Corporal Caleb O. Simpler (1917–1942)

Caleb O, Simpler in 1941 or early 1942 (Courtesy of the Delaware Public Archives)
Home StateCivilian Occupation
DelawareBank employee
BranchService Number
U.S. Army32167222
European, AmericanBattery “H,” 61st Coast Artillery Regiment (Antiaircraft)
Purple HeartBattle of the Atlantic

Early Life & Family

Caleb Oliver Simpler was born in Felton, Delaware, on the evening of March 10, 1917. He was the second child of Clifford Morris Simpler, Sr. (a bank cashier, who at other points worked as a school superintendent and ran a lumberyard, 1885–1966) and Caroline “Carrie” Simpler (née Caroline Hammis Angstadt, 1887–1969). He was born half an hour after his twin brother, Clifford Morris Simpler, Jr. (1917–1936). Caleb and Clifford also had a younger brother, J. Barratt Simpler (who served in the U.S. Navy during World War II, 1922–1967), and a younger sister, Caroline Simpler (later Abbott, 1923–2016).

The Simpler family was recorded on the census on January 2, 1920, living at 10 Church Street in Felton. The Simpler family was still living on Church Street at the time of 1930 census. As a teenager, Simpler’s twin brother was stricken with kidney disease and anemia. C. Morris Simpler, Jr. died in Felton on February 26, 1936, shortly before his 19th birthday.

Simpler in The Blue Hen yearbook (Courtesy of the University of Delaware, enhanced with MyHeritage)

Caleb O. Simpler attended the University of Delaware, where he was football team manager. He was also a member of the school band, the Athenaean Society, and the Sigma Phi Epsilon fraternity. After graduating from college in 1938, he began working at the Equitable Trust Company. Simpler was recorded on the census on April 25, 1940, living with his family in Felton and working as a bookkeeper. A 1940 Wilmington directory and his draft registration card, dated October 16, 1940, gave his address as 1019 Park Place in Wilmington, Delaware. The draft registration card indicated that he moved to 304 Marsh Road sometime in the next 11 months.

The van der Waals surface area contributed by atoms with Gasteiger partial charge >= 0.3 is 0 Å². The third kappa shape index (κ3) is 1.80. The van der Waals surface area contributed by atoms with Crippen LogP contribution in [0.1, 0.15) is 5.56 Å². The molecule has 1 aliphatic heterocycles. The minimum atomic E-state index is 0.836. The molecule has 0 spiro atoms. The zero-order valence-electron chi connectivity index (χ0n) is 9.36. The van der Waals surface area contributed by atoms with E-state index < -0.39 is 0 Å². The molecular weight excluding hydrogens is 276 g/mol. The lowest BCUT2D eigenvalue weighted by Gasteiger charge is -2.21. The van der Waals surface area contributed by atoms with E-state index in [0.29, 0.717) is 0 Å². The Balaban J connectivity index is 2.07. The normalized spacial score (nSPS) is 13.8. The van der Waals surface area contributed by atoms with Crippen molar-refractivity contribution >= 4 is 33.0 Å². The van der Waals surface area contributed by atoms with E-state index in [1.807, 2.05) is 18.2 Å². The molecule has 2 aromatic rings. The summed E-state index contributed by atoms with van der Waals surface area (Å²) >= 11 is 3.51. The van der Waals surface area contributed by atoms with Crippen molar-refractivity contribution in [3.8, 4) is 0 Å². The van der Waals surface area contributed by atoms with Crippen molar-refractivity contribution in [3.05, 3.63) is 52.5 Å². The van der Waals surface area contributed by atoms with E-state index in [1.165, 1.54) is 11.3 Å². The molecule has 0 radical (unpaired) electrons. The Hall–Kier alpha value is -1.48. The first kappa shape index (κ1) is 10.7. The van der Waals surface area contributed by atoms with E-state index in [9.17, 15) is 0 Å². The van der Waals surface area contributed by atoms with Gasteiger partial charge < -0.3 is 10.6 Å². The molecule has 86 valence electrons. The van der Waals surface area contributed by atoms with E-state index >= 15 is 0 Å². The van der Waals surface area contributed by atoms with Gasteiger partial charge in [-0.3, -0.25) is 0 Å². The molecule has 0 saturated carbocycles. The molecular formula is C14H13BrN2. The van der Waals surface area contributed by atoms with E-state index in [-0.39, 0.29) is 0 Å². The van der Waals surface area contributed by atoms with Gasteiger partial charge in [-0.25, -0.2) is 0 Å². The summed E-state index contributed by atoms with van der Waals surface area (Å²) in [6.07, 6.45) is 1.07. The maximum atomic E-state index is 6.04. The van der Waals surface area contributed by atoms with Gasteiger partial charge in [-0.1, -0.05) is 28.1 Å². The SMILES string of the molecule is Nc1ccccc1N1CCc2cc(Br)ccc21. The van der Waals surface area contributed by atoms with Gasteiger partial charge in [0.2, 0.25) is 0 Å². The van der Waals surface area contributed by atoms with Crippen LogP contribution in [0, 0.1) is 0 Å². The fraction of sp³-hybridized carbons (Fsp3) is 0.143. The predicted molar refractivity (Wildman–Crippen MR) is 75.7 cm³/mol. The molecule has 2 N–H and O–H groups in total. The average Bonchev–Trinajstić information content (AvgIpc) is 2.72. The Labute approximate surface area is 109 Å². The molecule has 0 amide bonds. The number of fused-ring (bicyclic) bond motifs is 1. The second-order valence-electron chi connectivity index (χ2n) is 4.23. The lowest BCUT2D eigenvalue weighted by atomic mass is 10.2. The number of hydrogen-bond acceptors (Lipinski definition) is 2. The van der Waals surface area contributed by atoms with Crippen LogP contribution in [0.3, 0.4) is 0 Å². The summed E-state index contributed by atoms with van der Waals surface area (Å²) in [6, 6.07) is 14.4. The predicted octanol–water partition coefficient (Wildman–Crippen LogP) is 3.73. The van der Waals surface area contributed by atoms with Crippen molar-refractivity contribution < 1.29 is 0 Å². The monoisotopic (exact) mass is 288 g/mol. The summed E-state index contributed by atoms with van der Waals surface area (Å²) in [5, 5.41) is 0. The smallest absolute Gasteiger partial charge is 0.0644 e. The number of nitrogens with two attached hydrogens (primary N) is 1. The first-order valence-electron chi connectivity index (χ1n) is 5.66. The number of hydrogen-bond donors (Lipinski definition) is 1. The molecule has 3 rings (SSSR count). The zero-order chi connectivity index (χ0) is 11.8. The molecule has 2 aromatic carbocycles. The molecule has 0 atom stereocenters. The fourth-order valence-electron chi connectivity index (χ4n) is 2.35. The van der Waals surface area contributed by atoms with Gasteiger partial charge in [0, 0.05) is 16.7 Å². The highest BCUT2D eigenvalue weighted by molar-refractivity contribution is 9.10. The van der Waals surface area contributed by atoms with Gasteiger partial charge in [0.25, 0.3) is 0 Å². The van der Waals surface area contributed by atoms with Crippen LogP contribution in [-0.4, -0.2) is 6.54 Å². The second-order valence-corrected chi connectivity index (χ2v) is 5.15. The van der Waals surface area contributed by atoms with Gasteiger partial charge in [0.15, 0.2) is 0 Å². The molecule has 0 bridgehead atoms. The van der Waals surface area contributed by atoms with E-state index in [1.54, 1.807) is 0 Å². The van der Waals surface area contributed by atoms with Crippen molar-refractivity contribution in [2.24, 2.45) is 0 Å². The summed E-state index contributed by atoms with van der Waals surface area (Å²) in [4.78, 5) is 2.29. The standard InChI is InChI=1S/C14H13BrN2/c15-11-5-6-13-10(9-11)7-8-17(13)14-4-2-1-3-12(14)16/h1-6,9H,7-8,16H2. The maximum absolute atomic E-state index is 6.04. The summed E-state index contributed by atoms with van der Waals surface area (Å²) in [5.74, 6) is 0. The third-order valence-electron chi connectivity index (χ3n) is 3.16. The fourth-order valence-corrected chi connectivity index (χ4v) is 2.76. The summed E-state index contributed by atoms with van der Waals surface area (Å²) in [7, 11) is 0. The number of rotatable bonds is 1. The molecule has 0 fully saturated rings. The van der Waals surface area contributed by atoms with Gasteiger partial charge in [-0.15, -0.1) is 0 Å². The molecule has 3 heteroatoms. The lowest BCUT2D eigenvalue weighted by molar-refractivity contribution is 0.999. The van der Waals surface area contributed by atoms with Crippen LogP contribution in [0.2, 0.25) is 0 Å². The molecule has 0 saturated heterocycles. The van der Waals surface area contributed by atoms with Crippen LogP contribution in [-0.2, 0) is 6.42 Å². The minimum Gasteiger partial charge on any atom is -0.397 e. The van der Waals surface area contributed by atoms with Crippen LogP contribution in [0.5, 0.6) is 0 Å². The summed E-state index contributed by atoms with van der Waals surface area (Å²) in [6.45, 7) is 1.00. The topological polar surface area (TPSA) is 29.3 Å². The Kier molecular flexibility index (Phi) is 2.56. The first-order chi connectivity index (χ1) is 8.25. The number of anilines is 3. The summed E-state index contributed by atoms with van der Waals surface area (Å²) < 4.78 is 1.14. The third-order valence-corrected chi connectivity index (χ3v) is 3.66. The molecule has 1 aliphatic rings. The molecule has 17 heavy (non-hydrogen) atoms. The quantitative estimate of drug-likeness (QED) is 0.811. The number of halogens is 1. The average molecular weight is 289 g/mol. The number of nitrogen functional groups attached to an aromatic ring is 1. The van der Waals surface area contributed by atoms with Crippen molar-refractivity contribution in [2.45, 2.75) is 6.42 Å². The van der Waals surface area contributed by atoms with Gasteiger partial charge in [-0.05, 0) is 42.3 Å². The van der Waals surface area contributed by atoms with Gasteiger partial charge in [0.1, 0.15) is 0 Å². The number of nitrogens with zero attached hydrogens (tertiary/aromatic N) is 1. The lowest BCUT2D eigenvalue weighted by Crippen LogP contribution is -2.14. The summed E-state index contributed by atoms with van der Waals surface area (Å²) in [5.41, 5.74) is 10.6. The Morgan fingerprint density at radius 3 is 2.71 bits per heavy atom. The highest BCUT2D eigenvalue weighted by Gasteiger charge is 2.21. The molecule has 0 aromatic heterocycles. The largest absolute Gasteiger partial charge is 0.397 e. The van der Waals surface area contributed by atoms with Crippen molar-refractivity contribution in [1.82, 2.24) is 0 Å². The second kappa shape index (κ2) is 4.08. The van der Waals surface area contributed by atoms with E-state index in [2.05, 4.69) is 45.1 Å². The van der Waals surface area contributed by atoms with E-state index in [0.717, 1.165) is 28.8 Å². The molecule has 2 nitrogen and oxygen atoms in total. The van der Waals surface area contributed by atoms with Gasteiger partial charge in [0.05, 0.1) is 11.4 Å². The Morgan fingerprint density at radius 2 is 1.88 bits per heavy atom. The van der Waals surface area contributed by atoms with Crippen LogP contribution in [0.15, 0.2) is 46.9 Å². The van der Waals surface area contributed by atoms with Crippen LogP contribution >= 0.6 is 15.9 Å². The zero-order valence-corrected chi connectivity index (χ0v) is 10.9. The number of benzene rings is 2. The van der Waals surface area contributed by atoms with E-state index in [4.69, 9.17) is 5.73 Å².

Simpler’s enlistment data card listed his occupation as financial institution clerk. Simpler’s military paperwork described him as standing five feet, 8¼ inches tall and weighing 137 lbs., with brown hair and brown eyes. No religious preference was recorded.

Military Career

Simpler was drafted before the U.S. Army entered World War II. He was inducted on August 7, 1941, in Trenton, New Jersey, and assigned to the Coast Artillery Corps. C. B. Simpler wrote that his son began training at Camp Wallace, Texas, in September 1941. According to a document in his Individual Deceased Personnel File (I.D.P.F.), as of October 13, 1941, Private Simpler was a member of Company “A,” 29th Coast Artillery Training Battalion at Camp Wallace.

Simpler’s father wrote that on December 6, 1941, his son transferred to Fort Hancock, New Jersey, where he remained until February 17, 1942. Simpler’s military paperwork confirms that he was at Camp Wallace in December 1941 and Fort Hancock in January 1942. Simpler’s father added that his son was promoted to private 1st class in January 1942 and went overseas from the New York Port of Embarkation on February 17 or 18, 1942.

Both Simpler’s father’s statement and his I.D.P.F. listed his unit as Battery “H,” 61st Coast Artillery Regiment (Antiaircraft). Curiously, the regiment’s movements do not line up with C. B. Simpler’s statement about his son’s movements. According to a summary of the unit in Shelby Stanton’s World War II Order of Battle, the regiment was stationed at Fort Sheridan, Illinois, when war broke out. He wrote that the unit shipped out from the New York Port of Embarkation on February 26, 1942. The regiment arrived in Iceland on March 3, 1942.

Several months after arriving in Iceland, Simpler had the opportunity to return to the United States to attend Officer Candidate School (O.C.S.). Simpler’s father wrote that his son was promoted to corporal (as was customary for officer candidates) two days before he sailed home. Travel was hazardous at that time. The Battle of the Atlantic had been in progress since the outbreak of war in Europe in 1939, but the U.S. entry into World War II intensified U-boat activity along the U.S. East Coast.